Lower East Side Links

–The most depressing real estate project on the Lower East Side, the redevelopment of the old Sunshine Cinema, is moving forward. East End Capital and K Property Group have locked in a $67 million construction loan. [Crain’s]

–At the Market Line, developers of the Essex Crossing mega=project are looking, “to evoke the teeming environment of immigrants and pushcarts that characterized the Lower East Side starting in the 19th century.” [New York Times]

–Justin Davidson weighs in on Essex Crossing writing, “In a development largely without Instagrammable architecture, it’s the unlikely Rubik’s cube of uses that gives cause for thanks. Instead of treating the area as a blank slate for a developer’s dream, planners stitched together institutions, homes, entertainment, offices, non-deluxe shopping, cheap food, sidewalks, wide avenues, and narrow streets. The result is neither a new high-gloss enclave nor a bastion of 1970s anarchy, but a place that’s just messy, dense, and motley enough to feels like New York again.” [New York Magazine]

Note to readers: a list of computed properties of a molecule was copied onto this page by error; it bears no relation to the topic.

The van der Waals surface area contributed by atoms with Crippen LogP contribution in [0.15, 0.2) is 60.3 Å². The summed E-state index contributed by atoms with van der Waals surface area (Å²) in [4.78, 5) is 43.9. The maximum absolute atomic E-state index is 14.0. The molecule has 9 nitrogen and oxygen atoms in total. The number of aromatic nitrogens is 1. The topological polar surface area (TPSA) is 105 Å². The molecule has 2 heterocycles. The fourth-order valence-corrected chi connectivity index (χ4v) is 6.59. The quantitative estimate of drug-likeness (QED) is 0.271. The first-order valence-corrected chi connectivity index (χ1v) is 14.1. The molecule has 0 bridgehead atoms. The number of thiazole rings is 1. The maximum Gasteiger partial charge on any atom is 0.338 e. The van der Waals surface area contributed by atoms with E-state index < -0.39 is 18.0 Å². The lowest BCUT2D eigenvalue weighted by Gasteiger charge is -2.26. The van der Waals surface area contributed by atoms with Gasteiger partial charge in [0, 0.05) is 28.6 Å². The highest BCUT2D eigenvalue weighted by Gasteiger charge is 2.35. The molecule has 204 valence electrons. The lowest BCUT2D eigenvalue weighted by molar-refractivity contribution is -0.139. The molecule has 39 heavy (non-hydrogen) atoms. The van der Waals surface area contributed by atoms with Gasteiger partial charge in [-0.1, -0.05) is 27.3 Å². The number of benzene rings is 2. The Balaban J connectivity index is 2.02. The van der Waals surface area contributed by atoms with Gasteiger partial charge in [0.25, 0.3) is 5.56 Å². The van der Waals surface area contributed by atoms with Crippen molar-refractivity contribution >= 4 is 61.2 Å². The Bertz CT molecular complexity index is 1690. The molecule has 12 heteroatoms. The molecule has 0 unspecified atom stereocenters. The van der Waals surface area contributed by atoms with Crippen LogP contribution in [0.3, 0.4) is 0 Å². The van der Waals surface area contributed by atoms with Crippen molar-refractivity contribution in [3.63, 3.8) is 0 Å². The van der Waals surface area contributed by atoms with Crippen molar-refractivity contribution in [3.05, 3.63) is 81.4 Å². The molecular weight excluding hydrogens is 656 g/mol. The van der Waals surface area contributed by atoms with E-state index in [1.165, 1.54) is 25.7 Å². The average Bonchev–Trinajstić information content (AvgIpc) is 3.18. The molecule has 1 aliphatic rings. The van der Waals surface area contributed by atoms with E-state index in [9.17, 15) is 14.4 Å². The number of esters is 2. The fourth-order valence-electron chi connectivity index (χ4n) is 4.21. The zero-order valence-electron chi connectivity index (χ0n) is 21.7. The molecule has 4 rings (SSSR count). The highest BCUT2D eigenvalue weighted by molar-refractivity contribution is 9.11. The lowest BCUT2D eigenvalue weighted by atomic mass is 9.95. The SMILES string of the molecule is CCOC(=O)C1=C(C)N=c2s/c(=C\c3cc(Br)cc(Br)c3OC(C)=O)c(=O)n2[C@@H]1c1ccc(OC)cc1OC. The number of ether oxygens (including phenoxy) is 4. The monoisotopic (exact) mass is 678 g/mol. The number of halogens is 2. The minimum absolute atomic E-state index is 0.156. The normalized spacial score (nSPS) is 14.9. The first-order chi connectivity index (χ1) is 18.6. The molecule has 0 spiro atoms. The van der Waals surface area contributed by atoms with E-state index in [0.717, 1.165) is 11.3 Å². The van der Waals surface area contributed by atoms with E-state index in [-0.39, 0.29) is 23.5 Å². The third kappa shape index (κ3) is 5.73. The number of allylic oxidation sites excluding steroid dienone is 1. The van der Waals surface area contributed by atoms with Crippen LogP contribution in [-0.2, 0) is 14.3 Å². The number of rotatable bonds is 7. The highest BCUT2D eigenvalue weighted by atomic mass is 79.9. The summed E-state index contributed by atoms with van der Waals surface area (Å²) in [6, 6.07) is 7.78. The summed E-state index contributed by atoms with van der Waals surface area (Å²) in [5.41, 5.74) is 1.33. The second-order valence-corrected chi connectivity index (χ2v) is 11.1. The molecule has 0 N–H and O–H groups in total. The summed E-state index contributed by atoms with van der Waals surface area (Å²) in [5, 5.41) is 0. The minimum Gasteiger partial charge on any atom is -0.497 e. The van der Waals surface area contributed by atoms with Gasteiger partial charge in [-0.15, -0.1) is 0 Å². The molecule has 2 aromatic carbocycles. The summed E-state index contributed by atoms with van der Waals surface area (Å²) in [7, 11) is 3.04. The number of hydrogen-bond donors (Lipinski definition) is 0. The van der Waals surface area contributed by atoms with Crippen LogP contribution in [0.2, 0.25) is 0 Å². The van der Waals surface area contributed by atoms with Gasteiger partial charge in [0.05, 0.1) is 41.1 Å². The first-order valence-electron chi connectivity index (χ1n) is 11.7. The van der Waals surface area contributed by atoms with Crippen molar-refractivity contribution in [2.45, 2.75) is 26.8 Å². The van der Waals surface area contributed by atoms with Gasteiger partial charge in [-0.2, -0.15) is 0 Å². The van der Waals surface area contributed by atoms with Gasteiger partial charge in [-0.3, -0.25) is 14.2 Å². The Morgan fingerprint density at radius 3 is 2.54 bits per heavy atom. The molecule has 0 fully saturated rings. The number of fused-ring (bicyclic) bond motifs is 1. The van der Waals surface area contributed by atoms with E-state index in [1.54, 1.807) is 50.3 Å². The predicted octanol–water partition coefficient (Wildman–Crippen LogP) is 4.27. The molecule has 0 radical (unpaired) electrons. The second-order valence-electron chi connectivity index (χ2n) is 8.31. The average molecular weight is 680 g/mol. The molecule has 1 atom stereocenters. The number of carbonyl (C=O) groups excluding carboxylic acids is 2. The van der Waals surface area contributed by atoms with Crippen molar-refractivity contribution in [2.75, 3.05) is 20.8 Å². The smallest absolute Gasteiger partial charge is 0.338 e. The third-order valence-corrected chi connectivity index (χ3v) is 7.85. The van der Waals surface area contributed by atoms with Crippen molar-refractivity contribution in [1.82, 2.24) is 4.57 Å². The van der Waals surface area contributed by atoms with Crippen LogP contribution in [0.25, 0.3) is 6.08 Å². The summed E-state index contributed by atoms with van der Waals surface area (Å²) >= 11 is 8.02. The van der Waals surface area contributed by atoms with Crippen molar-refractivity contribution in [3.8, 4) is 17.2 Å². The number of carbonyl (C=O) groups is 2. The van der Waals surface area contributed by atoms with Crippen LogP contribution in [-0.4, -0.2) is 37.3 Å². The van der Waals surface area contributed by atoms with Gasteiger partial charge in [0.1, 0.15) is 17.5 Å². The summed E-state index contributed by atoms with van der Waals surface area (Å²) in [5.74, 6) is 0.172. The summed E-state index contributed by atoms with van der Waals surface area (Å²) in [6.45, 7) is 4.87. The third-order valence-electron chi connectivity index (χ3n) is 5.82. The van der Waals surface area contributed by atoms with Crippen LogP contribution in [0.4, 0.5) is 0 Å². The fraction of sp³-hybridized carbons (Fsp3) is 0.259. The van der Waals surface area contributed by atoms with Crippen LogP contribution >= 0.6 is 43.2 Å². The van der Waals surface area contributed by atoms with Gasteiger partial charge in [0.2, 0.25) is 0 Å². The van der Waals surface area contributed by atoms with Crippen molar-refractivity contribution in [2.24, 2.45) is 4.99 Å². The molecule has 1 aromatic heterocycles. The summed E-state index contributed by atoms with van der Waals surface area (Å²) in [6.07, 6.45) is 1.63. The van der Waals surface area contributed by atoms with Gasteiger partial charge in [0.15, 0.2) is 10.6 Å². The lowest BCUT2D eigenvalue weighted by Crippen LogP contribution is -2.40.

–The last members of the Hells Angels have moved out of their East 3rd Street clubhouse. [EV Grieve]

–Now that Albany has finally acted, City Council member Margaret Chin and some of her colleagues are pushing for a 5 cent fee on paper bags. [Gothamist]

–Good news for local journalism! “The City” debuts with several interesting stories, including this investigation of the mayor’s ferry boat follies. [The City]

–Records have been salvaged from the old Bowery Savings Bank. [New York Times]

–Checking out Winnie’s, the beloved karaoke lounge reborn on East Broadway: “The rectangular room has ambiguously underdesigned décor. The dark wood bar is decorated with a ZZ plant and a framed photo of (the owner Winnie) Mui with Bill Clinton; a small stage and red booths conjure the spirit of its first location.” [New York Times]

–A Vietnamese coffee shop is opening up within An Choi on Orchard Street. [Eater]